Paul Gross is Passionate About WWI Film Passchendaele

Most people know Paul Gross from his role in the short-lived TV show “Due South” as a Canadian Mountie on the trail of his father’s killer who — for reasons that don’t need exploring in this blog post — became the biggest secret crush of many women who in their late 20s continue to write erotic fanfiction about him to this very day. What people don’t know is that he’s a screenwriter and director as well, and his latest project has the very ambitious goal of making people become aware of the Canadian film industry via his new WWI-era film Passchendaele (pronounced “passion-dale”). (Source: Risky Biz @ Hollywood Reporter)

Yeah, I know what you’re thinking: “Canadians make movies? I thought their film industry only existed to support U.S. projects that are too expensive to film Stateside?” And therein lies the problem. Because Canada is so close to the U.S. and we share a common language and heritage, oftentimes Canadians feel as if their voices and culture are being overwhelmed by ours.

Think of it like two guys who move into two side-by-side houses named Sam and Doug. At first things are pretty cool and they talk to each other as they mow their front lawns and sometimes they watch football games on alternating weekends at each other’s houses. Sam comes over to help Doug shovel his walk in the winter, and Doug sometimes watches Sam’s mailbox when he leaves on vacation in the summer.

Then one night, Sam comes home with a really hot chick named Holly Wood who likes to party hard, and eventually she moves in. At first Doug is a little annoyed when Holly invites everyone in her cell phone over for late-night parties, but since Sam still lets Doug come over to watch the football games on his 60-inch plasma TV he’s fine with it. That’s cool, because Doug has a new live-in girlfriend of his own, a sweet motherly sort of woman who makes him cookies. But then the girls start hanging out while the guys are at work, and Doug’s sweet motherly girlfriend starts thinking that she needs to start ratting up her hair like Holly does, and she has to start dressing like Holly, and she starts to curse and swear like Holly does.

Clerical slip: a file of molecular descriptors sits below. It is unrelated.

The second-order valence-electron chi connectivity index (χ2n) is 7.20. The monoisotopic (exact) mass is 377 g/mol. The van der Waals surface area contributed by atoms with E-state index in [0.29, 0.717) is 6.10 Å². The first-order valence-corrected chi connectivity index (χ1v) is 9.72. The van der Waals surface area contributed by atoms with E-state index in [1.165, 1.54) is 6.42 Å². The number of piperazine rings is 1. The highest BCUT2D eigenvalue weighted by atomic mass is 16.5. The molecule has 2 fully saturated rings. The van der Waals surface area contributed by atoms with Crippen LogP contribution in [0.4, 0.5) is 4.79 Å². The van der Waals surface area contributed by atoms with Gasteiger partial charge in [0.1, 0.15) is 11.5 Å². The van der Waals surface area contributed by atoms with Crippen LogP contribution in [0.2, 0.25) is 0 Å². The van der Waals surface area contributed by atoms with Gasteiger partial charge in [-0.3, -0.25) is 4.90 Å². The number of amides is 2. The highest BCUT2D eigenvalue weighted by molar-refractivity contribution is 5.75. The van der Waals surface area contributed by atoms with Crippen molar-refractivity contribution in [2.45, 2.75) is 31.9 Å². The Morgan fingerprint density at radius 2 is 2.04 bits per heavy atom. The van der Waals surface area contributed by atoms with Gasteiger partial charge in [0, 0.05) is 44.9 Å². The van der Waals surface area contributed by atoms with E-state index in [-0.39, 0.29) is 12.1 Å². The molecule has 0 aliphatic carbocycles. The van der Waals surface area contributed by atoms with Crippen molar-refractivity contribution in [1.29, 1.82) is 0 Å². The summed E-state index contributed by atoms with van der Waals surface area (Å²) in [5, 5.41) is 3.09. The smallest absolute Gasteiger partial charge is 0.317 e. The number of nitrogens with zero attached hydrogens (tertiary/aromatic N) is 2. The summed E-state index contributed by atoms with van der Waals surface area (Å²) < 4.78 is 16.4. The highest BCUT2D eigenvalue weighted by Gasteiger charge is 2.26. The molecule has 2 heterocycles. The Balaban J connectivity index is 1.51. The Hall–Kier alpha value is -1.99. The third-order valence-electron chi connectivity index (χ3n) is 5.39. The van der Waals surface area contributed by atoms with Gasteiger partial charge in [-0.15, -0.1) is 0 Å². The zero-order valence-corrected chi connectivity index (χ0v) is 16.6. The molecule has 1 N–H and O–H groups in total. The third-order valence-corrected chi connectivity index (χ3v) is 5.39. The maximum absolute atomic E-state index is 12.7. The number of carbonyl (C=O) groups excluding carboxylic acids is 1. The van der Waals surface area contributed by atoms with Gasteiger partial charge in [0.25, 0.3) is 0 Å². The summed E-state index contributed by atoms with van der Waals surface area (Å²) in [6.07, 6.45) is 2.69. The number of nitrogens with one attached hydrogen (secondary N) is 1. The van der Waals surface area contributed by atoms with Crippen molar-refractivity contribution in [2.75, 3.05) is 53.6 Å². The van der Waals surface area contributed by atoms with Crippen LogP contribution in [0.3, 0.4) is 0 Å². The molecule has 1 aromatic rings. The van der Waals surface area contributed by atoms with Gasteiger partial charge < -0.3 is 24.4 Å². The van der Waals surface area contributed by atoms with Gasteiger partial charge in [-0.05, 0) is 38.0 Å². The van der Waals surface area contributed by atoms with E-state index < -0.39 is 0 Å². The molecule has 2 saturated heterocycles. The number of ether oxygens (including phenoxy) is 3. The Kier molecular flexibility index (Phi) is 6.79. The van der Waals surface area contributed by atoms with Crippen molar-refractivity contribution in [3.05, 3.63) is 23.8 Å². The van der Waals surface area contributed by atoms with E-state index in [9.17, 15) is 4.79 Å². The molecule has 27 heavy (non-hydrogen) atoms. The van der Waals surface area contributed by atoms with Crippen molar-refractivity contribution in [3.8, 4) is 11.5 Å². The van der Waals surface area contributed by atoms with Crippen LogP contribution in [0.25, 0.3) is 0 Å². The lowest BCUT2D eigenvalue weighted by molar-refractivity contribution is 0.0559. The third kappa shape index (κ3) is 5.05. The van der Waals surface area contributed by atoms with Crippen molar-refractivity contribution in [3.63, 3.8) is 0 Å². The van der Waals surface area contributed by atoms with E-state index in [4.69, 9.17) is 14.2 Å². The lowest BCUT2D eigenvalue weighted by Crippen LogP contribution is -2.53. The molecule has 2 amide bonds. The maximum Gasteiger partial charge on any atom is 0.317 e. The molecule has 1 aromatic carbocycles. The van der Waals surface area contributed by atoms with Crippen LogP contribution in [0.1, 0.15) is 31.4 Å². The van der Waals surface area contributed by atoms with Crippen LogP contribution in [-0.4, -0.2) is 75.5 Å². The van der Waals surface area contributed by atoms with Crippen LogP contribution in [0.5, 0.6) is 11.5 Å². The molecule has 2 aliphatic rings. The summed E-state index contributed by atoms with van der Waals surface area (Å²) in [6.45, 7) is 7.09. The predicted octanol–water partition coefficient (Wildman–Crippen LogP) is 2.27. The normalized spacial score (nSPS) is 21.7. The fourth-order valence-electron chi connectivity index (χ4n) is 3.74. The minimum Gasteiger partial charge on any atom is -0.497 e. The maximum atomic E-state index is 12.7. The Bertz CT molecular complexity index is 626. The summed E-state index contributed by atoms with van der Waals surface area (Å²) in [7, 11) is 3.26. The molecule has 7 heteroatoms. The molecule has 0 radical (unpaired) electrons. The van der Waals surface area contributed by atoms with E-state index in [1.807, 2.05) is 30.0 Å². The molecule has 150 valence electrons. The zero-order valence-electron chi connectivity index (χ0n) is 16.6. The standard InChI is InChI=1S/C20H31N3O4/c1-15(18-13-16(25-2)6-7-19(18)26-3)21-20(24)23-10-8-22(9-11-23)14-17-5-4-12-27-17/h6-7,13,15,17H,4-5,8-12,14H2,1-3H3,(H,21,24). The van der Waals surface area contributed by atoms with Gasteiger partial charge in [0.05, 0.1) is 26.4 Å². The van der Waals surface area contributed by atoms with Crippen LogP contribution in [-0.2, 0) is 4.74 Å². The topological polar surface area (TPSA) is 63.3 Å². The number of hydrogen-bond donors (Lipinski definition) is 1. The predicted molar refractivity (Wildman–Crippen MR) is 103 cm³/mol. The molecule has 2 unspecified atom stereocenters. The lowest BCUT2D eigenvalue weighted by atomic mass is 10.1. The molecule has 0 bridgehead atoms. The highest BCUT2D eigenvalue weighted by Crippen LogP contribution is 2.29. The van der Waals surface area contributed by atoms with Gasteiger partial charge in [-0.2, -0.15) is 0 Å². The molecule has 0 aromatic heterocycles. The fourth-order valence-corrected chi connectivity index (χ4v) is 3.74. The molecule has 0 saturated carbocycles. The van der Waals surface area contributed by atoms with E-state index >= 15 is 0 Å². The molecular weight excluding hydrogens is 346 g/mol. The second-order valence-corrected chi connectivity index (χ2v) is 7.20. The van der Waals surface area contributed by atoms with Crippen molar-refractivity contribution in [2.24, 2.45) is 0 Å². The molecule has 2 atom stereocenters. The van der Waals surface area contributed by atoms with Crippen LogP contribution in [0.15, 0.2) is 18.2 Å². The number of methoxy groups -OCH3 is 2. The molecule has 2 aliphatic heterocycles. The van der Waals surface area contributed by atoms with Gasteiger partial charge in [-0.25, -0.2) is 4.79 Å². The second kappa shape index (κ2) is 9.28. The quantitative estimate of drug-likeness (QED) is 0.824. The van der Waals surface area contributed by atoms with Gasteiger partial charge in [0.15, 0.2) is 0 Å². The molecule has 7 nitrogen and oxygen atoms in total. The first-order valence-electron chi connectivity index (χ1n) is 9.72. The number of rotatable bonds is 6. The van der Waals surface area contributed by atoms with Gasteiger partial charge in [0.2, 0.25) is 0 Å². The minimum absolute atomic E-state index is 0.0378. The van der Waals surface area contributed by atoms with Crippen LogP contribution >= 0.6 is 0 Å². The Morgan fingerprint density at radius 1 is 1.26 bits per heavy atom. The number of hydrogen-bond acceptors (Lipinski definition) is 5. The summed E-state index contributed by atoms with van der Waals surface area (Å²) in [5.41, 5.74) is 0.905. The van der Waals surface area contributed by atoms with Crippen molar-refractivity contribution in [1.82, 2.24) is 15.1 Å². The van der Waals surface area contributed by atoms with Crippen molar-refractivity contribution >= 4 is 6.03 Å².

And then Sam starts saying things that Doug can’t stand about nice people he knows, with Holly’s urging. And it’s Holly’s idea that whenever Doug comes over to watch the ball games, Doug has to chip in to pay for all the beer.

If you lived next to an obnoxious neighbor who was trying to impose his ideals on you and yours, wouldn’t that make you want to reject everything that American pop culture stands for, and explore your own identity as a Canadian?

Posted on September 10, 2008 at 05:24 by Trisha Lynn · Permalink
In: News

5 Responses

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  1. Written by Eric Lee
    on 2008-09-10 at 05:37

    I’ve been reading along for a while now. I just wanted to drop you a comment to say keep up the good work.

  2. Written by TrishaLynn
    on 2008-09-10 at 08:00

    Aw, that’s real sweet of you to say that. Thank you for the compliment, and I think I’ve gotten comfortably settled into my blogging groove.

  3. Written by Jacob Moore
    on 2008-09-10 at 21:35

    I just wanted to say that, as a Canadian, I think you’ve humourously but accurrately grasped the relationship between my country and your own, at least in terms of culture/entertainment. Refreshing to see an American who’s actually aware of that dynamic.

    As with Eric, I’ve come to really enjoy your posts. Keep it up!

  4. Written by Trisha Lynn
    on 2008-09-10 at 22:08

    @Jacob: Thanks for the compliment.

    I blame my Canadian friends, cousins, and the three separate visits I’ve made to your fair country (Vancouver once, Toronto twice) for my understanding of your country, as well as my perhaps not-so-secret crushes on Paul Gross, Nicholas Lea, and Chris Leavins for my understanding of your culture.

  5. Written by A.
    on 2010-02-27 at 06:25

    Don't forget Paul's starring role in “Aspen Extreme”, which is still my favorite ski movie, by far.

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